|"Drug addiction is the compulsive use of a substance, despite its negative or dangerous effects." -
A.D.A.M. Medical Encyclopedia.
Our prisons are full of people suffering from the disease of addiction. An illness that if left untreated will likely kill them. Approximately 80% of crime in New Zealand occurs under the influence of alcohol or drugs. Yet, it is still very difficult to persuade courts to mandate offenders into rehabilitation programs and even harder for those in prison to access treatment for their addictions. Over 50% of those released from prison are back inside within five years and for those under the age of 20, more than 70% go back.
New Zealand has the second highest rate of imprisonment in the Western world. We spend obscene amounts of money on prisons, with very little success in turning our captives' lives around. Maybe we just like the idea of locking people up. Our blind support for the "War on Drugs" is not only expenisve and stupid, but it can only lead us to where the USA finds itself today: the world's highest levels of both drug abuse and prison incarceration in the world.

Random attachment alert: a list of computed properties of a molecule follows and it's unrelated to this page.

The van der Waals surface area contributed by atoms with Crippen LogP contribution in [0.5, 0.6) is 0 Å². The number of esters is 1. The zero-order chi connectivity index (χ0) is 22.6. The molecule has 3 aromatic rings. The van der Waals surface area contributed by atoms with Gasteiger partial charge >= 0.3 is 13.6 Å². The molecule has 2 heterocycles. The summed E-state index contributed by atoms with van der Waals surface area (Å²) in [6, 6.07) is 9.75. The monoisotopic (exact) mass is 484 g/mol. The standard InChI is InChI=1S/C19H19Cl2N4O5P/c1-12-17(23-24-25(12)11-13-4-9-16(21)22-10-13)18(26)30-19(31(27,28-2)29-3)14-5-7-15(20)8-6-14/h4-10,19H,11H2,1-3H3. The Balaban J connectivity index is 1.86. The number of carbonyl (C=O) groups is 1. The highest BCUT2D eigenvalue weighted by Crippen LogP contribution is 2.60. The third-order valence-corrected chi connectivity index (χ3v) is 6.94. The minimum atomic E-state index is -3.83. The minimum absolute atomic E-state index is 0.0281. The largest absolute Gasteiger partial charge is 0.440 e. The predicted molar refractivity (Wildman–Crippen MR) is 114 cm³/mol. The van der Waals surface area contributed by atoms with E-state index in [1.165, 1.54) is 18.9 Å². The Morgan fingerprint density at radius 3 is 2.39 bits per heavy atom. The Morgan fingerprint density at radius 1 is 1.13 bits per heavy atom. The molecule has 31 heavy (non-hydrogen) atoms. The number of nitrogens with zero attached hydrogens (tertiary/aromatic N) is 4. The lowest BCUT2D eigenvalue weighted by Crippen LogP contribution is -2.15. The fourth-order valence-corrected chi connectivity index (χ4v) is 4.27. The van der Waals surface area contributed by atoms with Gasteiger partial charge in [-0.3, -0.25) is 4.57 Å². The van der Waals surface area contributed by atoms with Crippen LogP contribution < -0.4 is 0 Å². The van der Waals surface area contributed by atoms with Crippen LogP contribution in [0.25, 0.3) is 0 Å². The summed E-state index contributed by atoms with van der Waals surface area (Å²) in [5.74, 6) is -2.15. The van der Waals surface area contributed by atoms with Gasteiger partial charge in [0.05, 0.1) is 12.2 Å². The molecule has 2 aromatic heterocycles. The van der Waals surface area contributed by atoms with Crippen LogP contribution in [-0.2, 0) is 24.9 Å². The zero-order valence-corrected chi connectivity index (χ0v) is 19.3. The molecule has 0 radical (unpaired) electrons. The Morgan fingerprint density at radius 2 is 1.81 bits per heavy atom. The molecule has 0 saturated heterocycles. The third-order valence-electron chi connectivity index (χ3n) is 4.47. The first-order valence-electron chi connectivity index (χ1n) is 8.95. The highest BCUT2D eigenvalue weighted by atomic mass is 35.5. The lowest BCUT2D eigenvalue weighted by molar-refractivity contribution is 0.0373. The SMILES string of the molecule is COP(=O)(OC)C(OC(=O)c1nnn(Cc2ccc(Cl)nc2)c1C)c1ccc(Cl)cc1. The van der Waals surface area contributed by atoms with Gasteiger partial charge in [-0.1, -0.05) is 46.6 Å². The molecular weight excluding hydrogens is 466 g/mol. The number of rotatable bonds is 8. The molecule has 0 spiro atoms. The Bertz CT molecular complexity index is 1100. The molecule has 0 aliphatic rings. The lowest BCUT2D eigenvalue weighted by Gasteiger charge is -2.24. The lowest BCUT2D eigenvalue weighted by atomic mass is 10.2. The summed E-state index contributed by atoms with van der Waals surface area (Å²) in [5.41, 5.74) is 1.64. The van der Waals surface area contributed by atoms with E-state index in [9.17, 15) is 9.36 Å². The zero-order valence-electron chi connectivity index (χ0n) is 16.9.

However all is not lost, Portugal is here to save the day. For years the Portugese have astounded the world by creating irresistable seafood dishes and professional footballers faster than John Key can invent excuses for child poverty. Now they can add another accomplishment to their résumé; how to reduce drug abuse.
On July 21st, 2001, Portugal decriminalised all drugs, from cannabis, to cocaine, to heroin. Over a decade has passed since the Portugese authorities decided that drug users are in fact not criminals. The government now offers treatment with no threat of legal punishment. The results are staggering. Portugese drug policy is undeniable proof that treating people with empathy and respect is better than stigmatising and locking them up.
In a little over ten years, the number of people suffering from drug addiction has been cut in half. Portugal's drug usage rates are now amoung the lowest in the EU and as a result, drug related diseases including STDs and overdoses have been reduced even more than usage rates.
Our government and justice system continue to stick their heads in the sand like some sort of puritanical ostrich with shares in the private prison industry. It is up to our communities and local healthcare providers to protest against a system that perpetuates both addiction and the criminal activity necessary to fund it.
- Shane M.